Having a strong community is essential when working with preschool aged children because the feeling of safety and love is fundamental to their developing brains, their success in preschool, and their continued success in their schooling career.
I always tried to focus on the first two weeks of school to start to build relationships with the children and to help children build relationships with each other. I focused on procedures of course but I really spent time on getting to know each student on an individual level and learning about their hobbies, siblings, likes, dislikes, backgrounds, and everything else. Not only did this help me learn about them as a person, but it helped them feel comfortable around me as well. Young children don’t often have adults getting on their level and asking them questions about themselves and actually listening. They are aware of that and it conveys to them that they are special and I, as their teacher, care about them. This helps build a foundation of trust and respect that continues to grow over the school year. I also think positive relationships between the students are vital to a classroom community. If they don’t feel that they belong and that they have peers, I have found that there are always behavior problems because they are lacking that attention. That is why I don’t push content or standards in the beginning of the year and I just let them play. Play is so important to helping them become friends and through play, they problem solve, socialize, and interact authentically with each other which naturally leads to friendships and relationships that allow the students to feel that sense of community.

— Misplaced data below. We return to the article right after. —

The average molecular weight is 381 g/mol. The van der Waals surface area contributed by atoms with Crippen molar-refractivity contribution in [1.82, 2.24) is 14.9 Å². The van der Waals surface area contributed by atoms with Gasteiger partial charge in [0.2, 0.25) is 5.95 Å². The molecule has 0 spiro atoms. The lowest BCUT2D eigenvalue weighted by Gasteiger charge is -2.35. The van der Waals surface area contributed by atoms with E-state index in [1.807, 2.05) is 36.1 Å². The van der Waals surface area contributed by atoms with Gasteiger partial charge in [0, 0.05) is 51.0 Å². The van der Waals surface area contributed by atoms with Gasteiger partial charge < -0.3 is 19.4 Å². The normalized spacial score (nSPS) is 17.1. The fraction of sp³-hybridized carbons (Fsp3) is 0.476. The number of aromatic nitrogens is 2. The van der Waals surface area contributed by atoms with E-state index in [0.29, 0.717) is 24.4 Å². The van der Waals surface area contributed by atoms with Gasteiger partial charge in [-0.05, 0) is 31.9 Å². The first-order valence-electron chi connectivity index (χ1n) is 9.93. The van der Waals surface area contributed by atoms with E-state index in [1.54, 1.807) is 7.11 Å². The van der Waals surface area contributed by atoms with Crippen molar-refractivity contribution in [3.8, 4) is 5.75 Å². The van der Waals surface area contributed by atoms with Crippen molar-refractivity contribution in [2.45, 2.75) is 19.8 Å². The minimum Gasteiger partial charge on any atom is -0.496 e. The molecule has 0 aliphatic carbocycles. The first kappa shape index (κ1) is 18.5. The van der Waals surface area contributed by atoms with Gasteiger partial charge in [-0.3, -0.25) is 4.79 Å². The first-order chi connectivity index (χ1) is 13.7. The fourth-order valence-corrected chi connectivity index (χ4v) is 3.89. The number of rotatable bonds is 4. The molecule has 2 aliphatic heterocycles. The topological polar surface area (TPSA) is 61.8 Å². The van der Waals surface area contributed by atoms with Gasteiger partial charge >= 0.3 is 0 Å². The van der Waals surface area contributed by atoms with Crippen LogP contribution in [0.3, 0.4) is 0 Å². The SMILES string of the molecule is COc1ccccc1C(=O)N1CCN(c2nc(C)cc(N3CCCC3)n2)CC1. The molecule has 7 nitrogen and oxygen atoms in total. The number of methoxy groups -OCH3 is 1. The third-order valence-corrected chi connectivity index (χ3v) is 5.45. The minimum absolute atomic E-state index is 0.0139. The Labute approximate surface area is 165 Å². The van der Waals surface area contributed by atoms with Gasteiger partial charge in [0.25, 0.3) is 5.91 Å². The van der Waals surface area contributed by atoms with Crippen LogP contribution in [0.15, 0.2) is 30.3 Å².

More and more I feel that preschools are straying away from a focus on community and are pushing content. In my experience, many people forget that these little people are only 3, 4, and 5. They need to play and run and interact with others. If the children feel loved and that they have the time and the space to be themselves, the standards and the content always comes easy. Pushing for that play for students can be hard in school systems now but it’s so important for the students on a developmental level and fundamental to building a classroom community